Nicknames In Thailand
Nicknames are popularly used in Thailand. Everyone has one, from the Prime Minister to the lowest-ranking maid in a wealthy man's house.
For more than six years, I taught at an all-girls elementary school in the greater Bangkok area of Thailand. Many of the nicknames of my students were very funny, colorful, and unusual. In this article, I attempt to classify and give examples of different kinds of nicknames used by schoolgirls in my EFL classes.
Thai Names And The Addressing of People Using Names
All Thai have a given name, nickname, and surname just like Americans. The given name is written preceding the family name as in the United States. The only difference is that Thais have one given name instead of two which most Americans have. When Thais address all people by their name, they are much less formal than Americans and prefer calling persons by their first name or nickname. My students address me as Mr. Paul or Teacher Paul. Even the former Prime Minister is referred to by her first name Yingluck instead of her surname Ms. Shinawatra. Informally, people call her by her nickname, Pu, which means crab.
Thai Nicknames For Girls
As early as birth, Thai girls are given a nickname by their parents. This nickname is a shortened form of their given name or it can be the name of an animal, fruit, color, taste, or object in space.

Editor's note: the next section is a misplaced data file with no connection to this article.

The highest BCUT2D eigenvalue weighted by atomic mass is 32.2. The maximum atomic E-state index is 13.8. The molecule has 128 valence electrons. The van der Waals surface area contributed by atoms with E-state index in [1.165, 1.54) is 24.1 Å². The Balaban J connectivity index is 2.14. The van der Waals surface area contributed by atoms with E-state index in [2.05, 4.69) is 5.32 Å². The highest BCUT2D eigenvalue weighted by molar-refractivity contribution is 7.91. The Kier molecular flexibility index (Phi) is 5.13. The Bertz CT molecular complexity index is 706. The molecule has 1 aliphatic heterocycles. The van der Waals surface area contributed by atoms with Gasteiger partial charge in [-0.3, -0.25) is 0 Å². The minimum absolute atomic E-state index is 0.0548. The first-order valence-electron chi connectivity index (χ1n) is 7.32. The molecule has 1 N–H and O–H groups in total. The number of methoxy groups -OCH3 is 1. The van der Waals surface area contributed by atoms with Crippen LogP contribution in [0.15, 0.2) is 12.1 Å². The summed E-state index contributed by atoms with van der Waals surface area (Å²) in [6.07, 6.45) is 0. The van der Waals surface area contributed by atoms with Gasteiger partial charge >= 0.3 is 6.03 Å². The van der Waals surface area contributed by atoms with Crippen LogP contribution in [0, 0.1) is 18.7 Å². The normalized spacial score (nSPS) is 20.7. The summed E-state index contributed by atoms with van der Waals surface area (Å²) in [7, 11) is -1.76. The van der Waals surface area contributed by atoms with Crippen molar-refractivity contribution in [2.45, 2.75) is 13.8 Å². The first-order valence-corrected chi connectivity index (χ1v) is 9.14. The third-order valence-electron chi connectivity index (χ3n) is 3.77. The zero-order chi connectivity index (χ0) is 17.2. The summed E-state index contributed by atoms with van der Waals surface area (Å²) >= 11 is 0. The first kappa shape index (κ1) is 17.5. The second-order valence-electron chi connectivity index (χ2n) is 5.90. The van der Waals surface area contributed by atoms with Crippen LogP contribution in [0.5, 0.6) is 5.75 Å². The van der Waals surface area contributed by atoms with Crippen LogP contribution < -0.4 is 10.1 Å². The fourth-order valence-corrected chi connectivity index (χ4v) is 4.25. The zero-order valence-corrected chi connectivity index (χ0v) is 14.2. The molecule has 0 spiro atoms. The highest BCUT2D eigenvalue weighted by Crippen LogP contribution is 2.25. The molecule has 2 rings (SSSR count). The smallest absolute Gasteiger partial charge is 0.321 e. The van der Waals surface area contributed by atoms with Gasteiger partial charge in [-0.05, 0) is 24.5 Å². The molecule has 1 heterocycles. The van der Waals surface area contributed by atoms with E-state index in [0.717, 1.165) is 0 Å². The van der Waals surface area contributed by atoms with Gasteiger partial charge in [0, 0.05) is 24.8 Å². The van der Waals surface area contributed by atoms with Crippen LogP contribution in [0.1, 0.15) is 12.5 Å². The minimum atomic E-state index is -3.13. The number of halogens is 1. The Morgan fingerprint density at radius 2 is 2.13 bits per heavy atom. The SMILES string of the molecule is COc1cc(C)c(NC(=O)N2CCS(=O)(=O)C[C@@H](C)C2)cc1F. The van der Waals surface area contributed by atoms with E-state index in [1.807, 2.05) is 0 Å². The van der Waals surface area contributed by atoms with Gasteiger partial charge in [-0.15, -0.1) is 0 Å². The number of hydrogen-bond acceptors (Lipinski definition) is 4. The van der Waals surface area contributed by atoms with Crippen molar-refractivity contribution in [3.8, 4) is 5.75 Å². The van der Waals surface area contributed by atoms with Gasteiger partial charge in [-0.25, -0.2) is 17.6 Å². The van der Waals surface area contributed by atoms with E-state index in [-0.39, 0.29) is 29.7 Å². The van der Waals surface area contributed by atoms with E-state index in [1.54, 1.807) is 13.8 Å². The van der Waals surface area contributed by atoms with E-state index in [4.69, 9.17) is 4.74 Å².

When girls begin school, they can be given other nicknames based on their size, height, and skin color.
Schoolgirls begin studying English in primary school, and at this time some of them will take on an English name or nickname, especially if they are enrolled in an English Program type of immersion study. Some of the names are traditional western names; however, quite a few of the nicknames are very colorful, unusual, and even funny.
Some students of mixed nationality will use Chinese or Japanese given names or nicknames.
A Classification of Nicknames for Thai Schoolgirls
A classification of nicknames for schoolgirls with representative examples follows in this article. All of these nicknames are taken from students who have been in my elementary EFL classes.
1. Thai Nicknames Formed by Shortening Given Names
Nickname - Given Name
Pim - Pimnapat
Mai - Samai
Pat - Patcharapon or Patcharee
Na - Krisana
Ploy - Ploylarin
Pet - Petcharaporn
2. Thai Nicknames From Animals
Nickname - Animal
Kai - chicken
Pu - crab
Kung - shrimp
Pla - fish
Nok - bird
Moddam - black ant
Pet - duck
3. Thai and English Nicknames From Fruit
Nickname - Fruit
Som - orange
Noina - custard apple
Tangmo - watermelon
Tangkua - pickle
Som-o - pomelo
Cherry - cherry
Pear - Pear
Peach - peach
Maprang - mango plum
Oy - sugarcane
Kanoon - jackfruit
4. Thai Nicknames From Size
Nickname - Size
Oon - fat
Joi - slim
Lek - small
Nit - tiny
Noi - little
Pui - heavy or plump
5. Thai and English Nicknames for Objects in Space
Nickname - Space Object
Tao - star
Tuang - moon
Fah - sky
Venus - Venus
Uranus - Uranus
6. Thai and English Nicknames from Colors
Nickname - Color
Daeng - red
Som - orange
Chom-poo - pink
Green - green
7. Traditional English Names and Nicknames
8. Non-traditional English Nicknames